Top 100 Social Media Power Influencers Houston 2014, 1-50

Influencers.jpgThis is the second list of Social Media power influencers in Houston. The first issue from 2013 was well-received… except for the many folks who were left off.

For this year’s issue, we’re getting even a little more strict on qualifications.

Why? I wanted this to be a list of the people that are working in social, day in and day out. Engaging with customers and prospects, writing posts and creating tweets. That’s not to say that what bloggers or writers or SEOs do isn’t important, but it’s not the hardcore social media work that I was looking to focus on.

Besides, where would you stop? Almost anyone at a marketing agency could be included as almost everyone has some sort of social presence, from the CEO down to the interns. Thus, we’ve focused on folks that deal directly with social media.

The Qualifications

Firstly, I added everyone from the 2013 list, excluding the folks above who may not be direct social media managers. I added people from LinkedIn near Houston, within 100 miles of 77002, with “Social Media” in their job titles or within their profiles. Handles that were company- or agency- affiliated were removed, unless the person was a sole proprietor.

I read all profiles to determine if the person still lived in Houston and was actively engaged in a social media position, rather than just having social media listed as a skill. I then looked for their Twitter handle listed. If unavailable, I’d search Twitter for it.

If I was able to find a Twitter handle, it had to be a public handle for the analysis to take place. I took a look at the content in the feed to make sure the person was actively tweeting, and the content had to be non-spammy content.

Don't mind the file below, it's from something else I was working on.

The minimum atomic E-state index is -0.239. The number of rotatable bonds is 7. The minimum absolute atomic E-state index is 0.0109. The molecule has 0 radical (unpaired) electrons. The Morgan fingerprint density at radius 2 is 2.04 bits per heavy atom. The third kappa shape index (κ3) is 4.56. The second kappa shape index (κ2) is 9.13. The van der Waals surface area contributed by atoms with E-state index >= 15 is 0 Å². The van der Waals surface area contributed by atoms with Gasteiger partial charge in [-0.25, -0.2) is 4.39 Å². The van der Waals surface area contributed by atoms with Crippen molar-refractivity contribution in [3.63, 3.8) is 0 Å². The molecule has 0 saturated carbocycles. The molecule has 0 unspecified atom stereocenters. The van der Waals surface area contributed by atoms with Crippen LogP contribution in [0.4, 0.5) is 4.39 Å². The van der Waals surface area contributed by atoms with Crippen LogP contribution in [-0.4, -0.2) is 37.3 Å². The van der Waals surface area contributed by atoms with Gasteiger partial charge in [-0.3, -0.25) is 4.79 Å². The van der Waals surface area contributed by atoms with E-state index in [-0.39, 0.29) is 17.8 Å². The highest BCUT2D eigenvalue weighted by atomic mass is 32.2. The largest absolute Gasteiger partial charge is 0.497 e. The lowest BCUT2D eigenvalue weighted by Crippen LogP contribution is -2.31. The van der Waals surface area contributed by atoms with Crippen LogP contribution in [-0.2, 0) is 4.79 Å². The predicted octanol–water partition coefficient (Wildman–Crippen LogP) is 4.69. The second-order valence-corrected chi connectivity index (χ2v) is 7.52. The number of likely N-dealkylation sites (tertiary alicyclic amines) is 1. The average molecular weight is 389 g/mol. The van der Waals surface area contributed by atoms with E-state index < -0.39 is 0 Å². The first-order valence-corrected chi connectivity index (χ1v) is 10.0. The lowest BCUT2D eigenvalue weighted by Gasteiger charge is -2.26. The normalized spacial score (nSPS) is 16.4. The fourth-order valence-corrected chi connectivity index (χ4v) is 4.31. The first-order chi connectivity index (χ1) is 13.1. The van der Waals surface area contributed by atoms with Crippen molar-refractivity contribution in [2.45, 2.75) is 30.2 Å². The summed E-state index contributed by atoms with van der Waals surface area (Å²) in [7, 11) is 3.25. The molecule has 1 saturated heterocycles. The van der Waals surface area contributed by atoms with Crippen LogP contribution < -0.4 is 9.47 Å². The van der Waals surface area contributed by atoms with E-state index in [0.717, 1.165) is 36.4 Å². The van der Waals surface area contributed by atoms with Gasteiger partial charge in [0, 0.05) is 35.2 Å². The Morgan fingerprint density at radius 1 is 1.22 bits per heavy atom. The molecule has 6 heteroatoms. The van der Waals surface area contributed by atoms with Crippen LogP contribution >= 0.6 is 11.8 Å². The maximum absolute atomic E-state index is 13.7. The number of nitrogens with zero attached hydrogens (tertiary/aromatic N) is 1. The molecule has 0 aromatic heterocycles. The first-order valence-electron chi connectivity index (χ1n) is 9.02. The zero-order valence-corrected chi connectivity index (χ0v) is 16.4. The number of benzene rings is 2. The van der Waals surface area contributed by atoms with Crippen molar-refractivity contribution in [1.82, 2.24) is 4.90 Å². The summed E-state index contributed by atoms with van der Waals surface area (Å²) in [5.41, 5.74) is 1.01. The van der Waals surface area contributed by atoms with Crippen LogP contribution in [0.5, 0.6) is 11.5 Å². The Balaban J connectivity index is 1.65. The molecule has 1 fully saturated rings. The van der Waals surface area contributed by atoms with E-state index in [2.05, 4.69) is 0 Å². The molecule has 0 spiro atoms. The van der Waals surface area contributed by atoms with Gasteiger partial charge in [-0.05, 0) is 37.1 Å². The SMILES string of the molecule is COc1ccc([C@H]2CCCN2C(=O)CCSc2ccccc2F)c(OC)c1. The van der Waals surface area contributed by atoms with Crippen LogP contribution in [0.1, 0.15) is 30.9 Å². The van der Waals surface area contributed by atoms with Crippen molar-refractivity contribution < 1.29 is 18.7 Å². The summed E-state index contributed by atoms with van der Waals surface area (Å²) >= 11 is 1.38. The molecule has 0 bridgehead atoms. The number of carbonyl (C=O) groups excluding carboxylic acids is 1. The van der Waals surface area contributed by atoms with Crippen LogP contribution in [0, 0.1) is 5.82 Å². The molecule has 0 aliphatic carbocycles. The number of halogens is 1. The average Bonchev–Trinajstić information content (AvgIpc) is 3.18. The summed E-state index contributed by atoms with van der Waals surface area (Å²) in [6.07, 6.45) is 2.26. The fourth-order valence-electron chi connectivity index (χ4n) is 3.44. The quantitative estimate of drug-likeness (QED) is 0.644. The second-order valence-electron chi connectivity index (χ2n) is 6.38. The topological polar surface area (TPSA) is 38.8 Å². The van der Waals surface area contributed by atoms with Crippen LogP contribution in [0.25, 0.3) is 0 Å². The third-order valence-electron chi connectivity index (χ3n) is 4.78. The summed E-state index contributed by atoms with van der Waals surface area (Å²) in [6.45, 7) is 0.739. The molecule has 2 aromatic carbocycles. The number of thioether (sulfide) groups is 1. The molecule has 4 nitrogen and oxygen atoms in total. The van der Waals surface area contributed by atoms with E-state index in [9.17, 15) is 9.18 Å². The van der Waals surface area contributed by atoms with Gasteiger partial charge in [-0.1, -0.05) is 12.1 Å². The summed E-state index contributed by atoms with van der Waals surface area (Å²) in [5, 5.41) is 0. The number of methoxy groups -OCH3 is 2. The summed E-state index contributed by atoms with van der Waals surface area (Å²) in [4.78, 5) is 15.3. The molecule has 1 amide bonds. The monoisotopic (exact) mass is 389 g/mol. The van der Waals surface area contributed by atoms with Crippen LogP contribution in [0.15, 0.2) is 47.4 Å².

I fed these all into Peek Analytics and got the top 100.

The Metrics

When trying to find out who these influencers are, it’s important to gauge the activity and influence of their followers, both to measure the effectiveness of the content shared by the influencer, as well as to determine how active their followers are (bots and spam accounts are not likely to engage with content or have relationships developed across networks). With this in mind, we used the same methodology that Haydn used for the global list, PeekAnalytics‘ Total Social Pull.

Social Pull is a measure of the user’s audience, expressed as a factor of an average user. A score like Michele Price’s 825 means that she has 825 times the influence of the average user, but it’s not only a measure of network size. It also takes into account other social networks your followers are using, as well as their network sizes. Basically, if you have a lot of people in your network, and the people in your network have a lot of people in their networks, you’re more likely to be influential.

Social Pull as a metric isn’t perfect, as Mark Schaeffer notes in this blog post, but neither is Klout, Kred or PeerIndex. I’m simply using it in a spirit of using the same methods as the global list. You’ll see the social pull ratings as the number listed after each influencer’s Twitter Handle.

You can find your Social Pull here.

The Changes